I have employed firearms on three occasions in which real home defense threats existed; in two instances, I detected the threats when entry was under way, and I could defend from positions of safety. In another, a violent criminal actor was in the house threatening murder, and I had approach to intervene. after getting a view from a hidden position.

That'll keep one from getting back to sleep right away.
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Old November 27, 2014, 11:02 AM   #103
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Posted by OuTcAsT:

Quote:
And yet, as a responsible member of the moderation staff, you team up with OldMarksman to not only attempt to stifle someone else's opinion but, spread your own misinformation ?
Frank is not attempting to "stifle someone else's opinion", but to provide prudent advice based on the extensive experience of many experts, and he is not spreading misinformation.

Quote:
If a bad guy enters my home, he is also intruding on a space controlled by someone with "hostile intentions" A space that he is unfamiliar with and, facing an adversary that he has no idea about the status, or capabilities of. While I do not know his (their) capabilities either, I do have an advantage in the fact that I know the layout of my home.
That point has been put forth many, many times here in the last half-dozen years, and while it sounds very reasonable indeed, numerous people have simulated scenarios that accurately reflect those assumptions, and things do no turn out all for the party that is seeking the other parties.

The defender who is safely ensconced has a tremendous advantage over the hunter. Frank has cited one exercise in which the searchers lost almost every time. In my judgment, would not be prudent to try something in which there is a small probability of being injured--if, of course, there is an alternative.

Quote:
That being said, neither of you consider the fact that : A 'break-in" or "home invasion" is a very dynamic situation. There are endless variables that can dictate the tactics used and, the outcome.
I certainly do. See my previous post.

Quote:
Some people live in homes of 5000 square feet (or more) with multiple levels, that allow the homeowner an amount of time to react to the situation, arm themselves, gather family, and "hunker down" before the threat is immediate. Some live in more modest "ranch" style houses, with one level, and 1500 to 2500 square feet, and, an open floor plan that does not allow the time to "circle the wagons" Thus, the tactics must be changed to fit the dynamics of the situation.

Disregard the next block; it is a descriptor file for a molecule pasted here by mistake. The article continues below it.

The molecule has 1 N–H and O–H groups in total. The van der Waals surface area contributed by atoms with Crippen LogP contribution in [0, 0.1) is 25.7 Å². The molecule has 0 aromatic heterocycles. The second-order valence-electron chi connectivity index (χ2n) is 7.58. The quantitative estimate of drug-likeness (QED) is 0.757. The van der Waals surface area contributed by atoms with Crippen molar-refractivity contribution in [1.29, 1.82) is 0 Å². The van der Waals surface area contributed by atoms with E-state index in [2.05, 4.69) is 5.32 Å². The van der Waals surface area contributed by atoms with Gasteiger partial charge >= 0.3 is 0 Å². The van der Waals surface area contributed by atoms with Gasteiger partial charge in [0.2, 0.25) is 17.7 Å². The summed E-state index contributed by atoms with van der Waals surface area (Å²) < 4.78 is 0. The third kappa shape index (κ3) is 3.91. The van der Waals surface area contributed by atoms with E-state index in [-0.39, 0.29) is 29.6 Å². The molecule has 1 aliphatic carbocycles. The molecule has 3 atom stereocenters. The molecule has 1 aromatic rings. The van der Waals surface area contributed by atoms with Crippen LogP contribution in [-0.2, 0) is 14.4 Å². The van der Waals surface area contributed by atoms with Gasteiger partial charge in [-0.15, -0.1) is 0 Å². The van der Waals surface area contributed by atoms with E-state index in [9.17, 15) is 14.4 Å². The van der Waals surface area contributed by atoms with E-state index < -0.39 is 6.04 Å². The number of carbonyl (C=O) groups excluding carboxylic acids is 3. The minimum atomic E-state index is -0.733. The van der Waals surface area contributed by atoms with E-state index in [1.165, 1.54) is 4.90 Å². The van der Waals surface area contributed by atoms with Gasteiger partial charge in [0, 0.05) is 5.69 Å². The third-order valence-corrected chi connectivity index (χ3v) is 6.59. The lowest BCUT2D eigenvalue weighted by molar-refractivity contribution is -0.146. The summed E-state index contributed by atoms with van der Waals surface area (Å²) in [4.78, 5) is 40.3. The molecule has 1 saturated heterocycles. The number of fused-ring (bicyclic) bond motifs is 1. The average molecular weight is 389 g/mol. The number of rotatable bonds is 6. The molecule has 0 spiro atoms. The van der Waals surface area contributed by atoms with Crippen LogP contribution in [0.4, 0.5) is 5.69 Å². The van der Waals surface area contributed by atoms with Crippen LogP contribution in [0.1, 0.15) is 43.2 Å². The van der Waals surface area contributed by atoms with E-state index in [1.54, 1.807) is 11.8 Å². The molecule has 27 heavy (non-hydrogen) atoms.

Excellent input!


Quote:
While the "assemble and cower" philosophy is certainly the one most preached, it is not the only "proper" way to react. nor, is it even possible in some situations.
Absolutely true.

Quote:
To dismiss someones opinion simply because they choose an option that fits their particular circumstances, simply because it "flies in the face" of a particular "common" tactic, shows an attitude of "stifling" that is certainly not the creative exchange of ideas that TFL is known for.
I really don't think that heading out from a safe place to confront one or more violent criminal actors constitutes a prudent action that fits any reasonable circumstances, unless of course someone else is in danger.

However, your point that not everyone can get into a safe place under all circumstances is an excellent point. That does apply to us.

Quote:
There is no "one-size fits all" in a defense scenario.
That is very true indeed.

But there are some strategies that should be avoided every time, unless there are circumstances that dictate otherwise.

Going hunting in the house is one of those.
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Old November 27, 2014, 12:51 PM   #104
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Posted by riflemen:

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If anyone learns anything from this thread I hope it is to have a plan and practice it, interact with others and share information...
That's half the battle; I didn't have a plan on any of the three occasions that led me to employ a firearm for home defense.

The other half is to gather as much of the expert opinion and experience that exist on the subject and incorporate it into the plan.

One must realize that should the event occur, it will be unexpected.

As stated in a valuable contribution from OuTcAsT, the tactics must be changed to fit the dynamics of the situation.

And also as OuTcAsT, pointed out, it may well be impossible to get to a safe room, if you are not already in it.

I have always liked the idea of devising plans on the basis of requirements and objectives. For home defense, my objectives are as follows, in order of priority:
  1. to protect family members;
  2. to avoid being killed or injured;
  3. to avoid injuring an innocent person, either by shooting the wrong target, or with bullets that leave the house;
  4. to avoid shooing anyone else, even if he has entered the house unlawfully; and
  5. to avoid firing a gun in the house and incurring additional permanent noise-induced hearing loss, and damaging property.

It is clear to me that, in most circumstances, those priorities can be best achieved by avoiding a confrontation, and by letting the threat come to me.

That may well not happen in a safe room, in our house.

That takes us back to the question of what to do about that strange noise.

Well, two wireless cameras can be purchased for less than the cost of six tenths of a billable hour for a criminal defense attorney. And thirty six minutes won't go very far at all.